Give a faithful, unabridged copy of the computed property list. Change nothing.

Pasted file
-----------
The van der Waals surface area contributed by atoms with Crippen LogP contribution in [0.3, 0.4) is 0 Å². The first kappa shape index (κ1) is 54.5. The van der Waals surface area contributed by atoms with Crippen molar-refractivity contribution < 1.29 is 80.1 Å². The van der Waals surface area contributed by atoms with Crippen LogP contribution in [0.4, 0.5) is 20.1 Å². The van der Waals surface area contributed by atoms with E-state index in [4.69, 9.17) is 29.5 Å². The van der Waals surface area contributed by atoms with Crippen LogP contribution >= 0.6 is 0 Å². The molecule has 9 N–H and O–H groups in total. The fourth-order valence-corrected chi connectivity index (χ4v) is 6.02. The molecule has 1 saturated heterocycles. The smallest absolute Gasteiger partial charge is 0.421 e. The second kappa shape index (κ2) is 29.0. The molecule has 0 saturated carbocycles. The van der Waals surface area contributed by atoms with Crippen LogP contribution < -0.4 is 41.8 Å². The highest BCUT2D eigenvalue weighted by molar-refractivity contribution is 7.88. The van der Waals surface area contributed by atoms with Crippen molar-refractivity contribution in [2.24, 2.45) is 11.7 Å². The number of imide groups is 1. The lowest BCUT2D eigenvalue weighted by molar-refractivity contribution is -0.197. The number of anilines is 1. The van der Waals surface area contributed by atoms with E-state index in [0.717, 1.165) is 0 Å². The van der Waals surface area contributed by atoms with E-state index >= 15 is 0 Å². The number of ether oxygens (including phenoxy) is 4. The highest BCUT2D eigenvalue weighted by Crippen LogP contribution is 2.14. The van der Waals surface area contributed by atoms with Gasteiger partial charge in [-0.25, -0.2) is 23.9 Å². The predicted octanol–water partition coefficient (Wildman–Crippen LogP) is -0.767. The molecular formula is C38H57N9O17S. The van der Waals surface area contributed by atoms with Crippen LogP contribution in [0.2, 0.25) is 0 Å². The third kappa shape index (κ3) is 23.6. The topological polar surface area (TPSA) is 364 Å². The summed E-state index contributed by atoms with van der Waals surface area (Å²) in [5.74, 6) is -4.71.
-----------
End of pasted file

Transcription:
The van der Waals surface area contributed by atoms with Crippen LogP contribution in [0.3, 0.4) is 0 Å². The first kappa shape index (κ1) is 54.5. The van der Waals surface area contributed by atoms with Crippen molar-refractivity contribution < 1.29 is 80.1 Å². The van der Waals surface area contributed by atoms with Crippen LogP contribution in [0.4, 0.5) is 20.1 Å². The van der Waals surface area contributed by atoms with E-state index in [4.69, 9.17) is 29.5 Å². The van der Waals surface area contributed by atoms with Crippen LogP contribution >= 0.6 is 0 Å². The molecule has 9 N–H and O–H groups in total. The fourth-order valence-corrected chi connectivity index (χ4v) is 6.02. The molecule has 1 saturated heterocycles. The smallest absolute Gasteiger partial charge is 0.421 e. The second kappa shape index (κ2) is 29.0. The molecule has 0 saturated carbocycles. The van der Waals surface area contributed by atoms with Crippen LogP contribution < -0.4 is 41.8 Å². The highest BCUT2D eigenvalue weighted by molar-refractivity contribution is 7.88. The van der Waals surface area contributed by atoms with Crippen molar-refractivity contribution in [2.24, 2.45) is 11.7 Å². The number of imide groups is 1. The lowest BCUT2D eigenvalue weighted by molar-refractivity contribution is -0.197. The number of anilines is 1. The van der Waals surface area contributed by atoms with E-state index in [0.717, 1.165) is 0 Å². The van der Waals surface area contributed by atoms with E-state index >= 15 is 0 Å². The number of ether oxygens (including phenoxy) is 4. The highest BCUT2D eigenvalue weighted by Crippen LogP contribution is 2.14. The van der Waals surface area contributed by atoms with Gasteiger partial charge in [-0.25, -0.2) is 23.9 Å². The predicted octanol–water partition coefficient (Wildman–Crippen LogP) is -0.767. The molecular formula is C38H57N9O17S. The van der Waals surface area contributed by atoms with Crippen LogP contribution in [0.2, 0.25) is 0 Å². The third kappa shape index (κ3) is 23.6. The topological polar surface area (TPSA) is 364 Å². The summed E-state index contributed by atoms with van der Waals surface area (Å²) in [5.74, 6) is -4.71.